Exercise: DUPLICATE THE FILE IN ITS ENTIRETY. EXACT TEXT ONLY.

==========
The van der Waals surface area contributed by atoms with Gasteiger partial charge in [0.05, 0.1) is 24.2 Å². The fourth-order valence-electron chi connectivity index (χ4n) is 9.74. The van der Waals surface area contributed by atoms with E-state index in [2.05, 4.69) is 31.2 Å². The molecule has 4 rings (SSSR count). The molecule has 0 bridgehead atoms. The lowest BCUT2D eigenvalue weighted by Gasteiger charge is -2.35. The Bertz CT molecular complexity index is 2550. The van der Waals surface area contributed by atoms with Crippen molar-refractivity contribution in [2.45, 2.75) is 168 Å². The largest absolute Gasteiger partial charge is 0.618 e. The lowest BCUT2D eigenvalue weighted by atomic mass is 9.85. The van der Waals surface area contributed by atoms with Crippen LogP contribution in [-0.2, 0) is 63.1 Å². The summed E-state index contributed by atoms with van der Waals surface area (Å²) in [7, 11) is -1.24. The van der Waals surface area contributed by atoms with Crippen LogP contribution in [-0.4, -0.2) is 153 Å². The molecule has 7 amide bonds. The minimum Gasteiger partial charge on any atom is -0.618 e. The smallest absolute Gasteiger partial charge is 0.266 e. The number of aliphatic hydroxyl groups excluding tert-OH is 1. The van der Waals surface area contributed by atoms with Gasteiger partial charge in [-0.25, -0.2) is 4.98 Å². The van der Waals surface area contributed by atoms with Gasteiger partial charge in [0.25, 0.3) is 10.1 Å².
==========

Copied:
The van der Waals surface area contributed by atoms with Gasteiger partial charge in [0.05, 0.1) is 24.2 Å². The fourth-order valence-electron chi connectivity index (χ4n) is 9.74. The van der Waals surface area contributed by atoms with E-state index in [2.05, 4.69) is 31.2 Å². The molecule has 4 rings (SSSR count). The molecule has 0 bridgehead atoms. The lowest BCUT2D eigenvalue weighted by Gasteiger charge is -2.35. The Bertz CT molecular complexity index is 2550. The van der Waals surface area contributed by atoms with Crippen molar-refractivity contribution in [2.45, 2.75) is 168 Å². The largest absolute Gasteiger partial charge is 0.618 e. The lowest BCUT2D eigenvalue weighted by atomic mass is 9.85. The van der Waals surface area contributed by atoms with Crippen LogP contribution in [-0.2, 0) is 63.1 Å². The summed E-state index contributed by atoms with van der Waals surface area (Å²) in [7, 11) is -1.24. The van der Waals surface area contributed by atoms with Crippen LogP contribution in [-0.4, -0.2) is 153 Å². The molecule has 7 amide bonds. The minimum Gasteiger partial charge on any atom is -0.618 e. The smallest absolute Gasteiger partial charge is 0.266 e. The number of aliphatic hydroxyl groups excluding tert-OH is 1. The van der Waals surface area contributed by atoms with Gasteiger partial charge in [-0.25, -0.2) is 4.98 Å². The van der Waals surface area contributed by atoms with Gasteiger partial charge in [0.25, 0.3) is 10.1 Å².